|CALENDAR OF ACTIVITIES|
|BILATERAL AND REGIONAL COOPERATION|
|RESOURCES AND DOCUMENTS|
In the 1990's, many countries expressed their interest in working with neighbouring states at almost the same time. The reasons were:
Two long-term regional projects were developed:
These projects not only aimed at the preparation of joint publications, but they also served to create a favourable climate for the development of cooperation between history educators of neighbouring states. This allowed the history of these regions to be viewed in a new way, and primarily through the prism of social, cultural, economic and everyday history, and also to better understand particularities and common features in the shared histories of the countries belonging to the same geographical area.
Both projects showed the importance of a balanced presentation of history topics, which should not only concentrate on political themes. It is the inclusion of other topics that enables teachers and their pupils to discuss important issues such as interaction between different cultures and countries, consequently preventing the creation of new dividing lines.
Extended regional cooperation
One interesting feature is that, for quite a long time, all the actors involved in history teaching had to join efforts: ministry officials, academic circles, in-service teacher training specialists, textbook authors, publishers, history teachers and their pupils. These joint efforts brought history educators to the conclusion that history teaching in the world today should be aimed, first and foremost, at strengthening the reconciliation process, promoting principles of mutual respect, and opening additional doors for cooperation.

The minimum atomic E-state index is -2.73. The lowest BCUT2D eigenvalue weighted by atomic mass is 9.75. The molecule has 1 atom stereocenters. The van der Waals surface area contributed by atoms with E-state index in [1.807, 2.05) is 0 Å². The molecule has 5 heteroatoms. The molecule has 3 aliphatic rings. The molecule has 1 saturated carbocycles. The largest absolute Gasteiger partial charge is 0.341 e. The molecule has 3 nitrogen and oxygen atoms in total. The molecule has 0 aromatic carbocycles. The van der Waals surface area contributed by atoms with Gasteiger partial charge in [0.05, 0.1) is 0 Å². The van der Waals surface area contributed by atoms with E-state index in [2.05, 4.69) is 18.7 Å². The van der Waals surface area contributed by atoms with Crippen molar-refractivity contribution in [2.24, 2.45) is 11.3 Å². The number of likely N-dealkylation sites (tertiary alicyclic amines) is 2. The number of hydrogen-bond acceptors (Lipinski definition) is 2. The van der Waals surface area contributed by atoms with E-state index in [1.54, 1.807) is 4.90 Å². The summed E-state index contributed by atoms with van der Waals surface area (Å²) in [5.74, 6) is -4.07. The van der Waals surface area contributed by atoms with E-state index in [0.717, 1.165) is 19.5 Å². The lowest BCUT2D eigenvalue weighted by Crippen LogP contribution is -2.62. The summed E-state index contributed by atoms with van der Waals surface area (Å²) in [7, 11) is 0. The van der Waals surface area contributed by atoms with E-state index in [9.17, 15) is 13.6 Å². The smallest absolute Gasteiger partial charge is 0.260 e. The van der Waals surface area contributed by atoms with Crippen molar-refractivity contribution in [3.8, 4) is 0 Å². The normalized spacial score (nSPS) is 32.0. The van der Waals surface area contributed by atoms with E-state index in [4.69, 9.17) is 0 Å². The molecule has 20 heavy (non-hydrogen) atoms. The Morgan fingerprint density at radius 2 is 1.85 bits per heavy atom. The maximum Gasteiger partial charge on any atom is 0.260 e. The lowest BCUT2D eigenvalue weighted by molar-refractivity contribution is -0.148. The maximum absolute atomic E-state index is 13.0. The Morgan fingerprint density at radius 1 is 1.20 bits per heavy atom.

This interest in regional cooperation was confirmed at the Second Summit of Heads of State and Government of the Council of Europe member States in Strasbourg in 1997, where the importance of regional cooperation in strengthening stability and security in Europe was highlighted.
Also, under both initiatives, it has been possible to bring together the Ministers of Education from the countries of the region. All reiterated their support for the Council of Europe’s work on history teaching in the Tbilisi Declaration, in March 2000.